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The Brand Positioning Workbook (Differentiation W/ Ulli Appelbaum)

Brand Master Podcast logo

The Brand Positioning Workbook (Differentiation W/ Ulli Appelbaum)

I’m joined by Ulli Appelbaum award-winning brand strategy consultant and author of the amazing and hugely applicable book The Brand Positioning Workbook. 

Ulli has over 20 years of experience creating brand strategies and building brands with world-class agencies including  BBDO, Leo Burnett…   

He’s contributed to 7 Effies and an ARF Ogilvy award for Excellence in Research and has delivered insights and strategies for brands such as Harley Davidson, Nestle & Procter & Gamble.. 

In short, Ulli is an absolute beast when it comes to brand positioning and today he shares he’s wealth of knowledge on 

The Creative Brand Positioning Process 

The 26 Sources of Brand Association 

How to alter your thinking to find unique positions 

So if you want to learn applicable techniques you can use them immediately to enhance the positioning exercises and outcomes for the brands you build…  

From a positioning expert who’s done it for the best of the best then stick around for this hugely valuable article…. 

The Brand Positioning Workbook (Differentiation Strategies w/ Ulli Appelbaum)

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The Brand Positioning Workbook

Stephen Houraghan

This is brand strategy 101, the center point of everything we do, which is positioning and finding a way to give our audience a reason to choose us over our competitors. 

Can you give us a small insight into the journey that you came on to reach in the point where you wrote a book on position?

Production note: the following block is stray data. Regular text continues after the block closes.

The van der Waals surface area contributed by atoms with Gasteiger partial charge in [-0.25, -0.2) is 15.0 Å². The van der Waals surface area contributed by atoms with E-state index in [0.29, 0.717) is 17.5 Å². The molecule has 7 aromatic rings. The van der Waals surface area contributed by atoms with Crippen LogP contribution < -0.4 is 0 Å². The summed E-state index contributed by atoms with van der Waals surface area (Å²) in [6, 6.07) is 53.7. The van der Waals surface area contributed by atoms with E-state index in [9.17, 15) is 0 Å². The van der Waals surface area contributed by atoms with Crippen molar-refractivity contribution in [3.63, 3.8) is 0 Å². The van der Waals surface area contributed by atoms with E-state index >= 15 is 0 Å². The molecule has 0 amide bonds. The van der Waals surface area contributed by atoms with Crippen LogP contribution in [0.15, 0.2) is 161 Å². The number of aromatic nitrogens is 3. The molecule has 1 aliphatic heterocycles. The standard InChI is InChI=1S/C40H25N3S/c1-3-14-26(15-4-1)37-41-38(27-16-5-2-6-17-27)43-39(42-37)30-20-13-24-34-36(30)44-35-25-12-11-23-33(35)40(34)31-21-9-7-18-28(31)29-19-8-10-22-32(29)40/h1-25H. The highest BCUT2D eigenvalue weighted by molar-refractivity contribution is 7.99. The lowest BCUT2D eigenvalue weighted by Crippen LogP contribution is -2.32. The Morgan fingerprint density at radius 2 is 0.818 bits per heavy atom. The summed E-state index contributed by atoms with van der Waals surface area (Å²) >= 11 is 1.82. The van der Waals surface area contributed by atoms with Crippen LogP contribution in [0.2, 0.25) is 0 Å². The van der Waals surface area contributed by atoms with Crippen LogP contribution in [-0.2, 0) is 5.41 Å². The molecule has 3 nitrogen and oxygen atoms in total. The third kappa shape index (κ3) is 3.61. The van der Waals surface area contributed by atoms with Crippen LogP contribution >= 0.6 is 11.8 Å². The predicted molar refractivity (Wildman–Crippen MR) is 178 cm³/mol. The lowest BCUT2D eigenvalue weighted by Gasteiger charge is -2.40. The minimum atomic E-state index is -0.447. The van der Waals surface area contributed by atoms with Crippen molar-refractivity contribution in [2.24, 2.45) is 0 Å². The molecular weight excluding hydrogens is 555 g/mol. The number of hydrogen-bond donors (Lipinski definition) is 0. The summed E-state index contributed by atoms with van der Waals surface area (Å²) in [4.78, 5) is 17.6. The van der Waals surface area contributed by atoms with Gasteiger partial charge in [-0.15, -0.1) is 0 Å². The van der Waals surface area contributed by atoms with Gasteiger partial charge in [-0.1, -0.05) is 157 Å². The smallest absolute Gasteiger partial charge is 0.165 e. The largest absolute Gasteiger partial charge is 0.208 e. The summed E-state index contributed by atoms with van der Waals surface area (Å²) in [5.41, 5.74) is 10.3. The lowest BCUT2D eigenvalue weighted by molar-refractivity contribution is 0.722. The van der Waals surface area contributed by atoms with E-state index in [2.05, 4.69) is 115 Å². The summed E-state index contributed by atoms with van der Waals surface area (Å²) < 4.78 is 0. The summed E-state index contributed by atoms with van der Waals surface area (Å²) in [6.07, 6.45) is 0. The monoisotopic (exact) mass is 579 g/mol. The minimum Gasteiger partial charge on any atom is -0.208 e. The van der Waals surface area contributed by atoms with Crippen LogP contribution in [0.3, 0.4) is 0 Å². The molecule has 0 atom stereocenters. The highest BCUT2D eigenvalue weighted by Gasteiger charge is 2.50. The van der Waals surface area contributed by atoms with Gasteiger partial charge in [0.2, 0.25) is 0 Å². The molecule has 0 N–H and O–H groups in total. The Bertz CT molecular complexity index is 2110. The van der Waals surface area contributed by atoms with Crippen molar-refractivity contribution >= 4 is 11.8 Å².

Ulli Appelbaum

I went to business school in Europe management consulting or finances and I discovered The Positioning Book by Al Ries and Jack Trout and also read David Ogilvy on Advertising and always fascinated me is 

How do people form perceptions? 

What motivates people to act?

How can you shape that perception people have about your brand

So that’s how I drifted into account planning at various advertising agencies.

Over my career, I must have done. 250 positioning exercises and what I always thought was fascinating was that each organization, whether it’s a cooperation like Proctor and Gamble or Nestle or an advertising agency have a little framework or philosophy on how to develop a brand positioning platform.

But I’ve never seen a book out there that really describes step by step on how to develop a positioning platform, and how to go about doing so. So after doing this, as I said, 20+ years, I decided, “You know what it time for me to write this book”.

Because I learned over the years the quicks and tips, methodologies, and concepts that allow me really develop positioning, whether it’s for small organizations like startups or global organizations across 15 countries, et cetera, et cetera.

Call me old school but I wanted to create a legacy and this book is sort of like my legacy.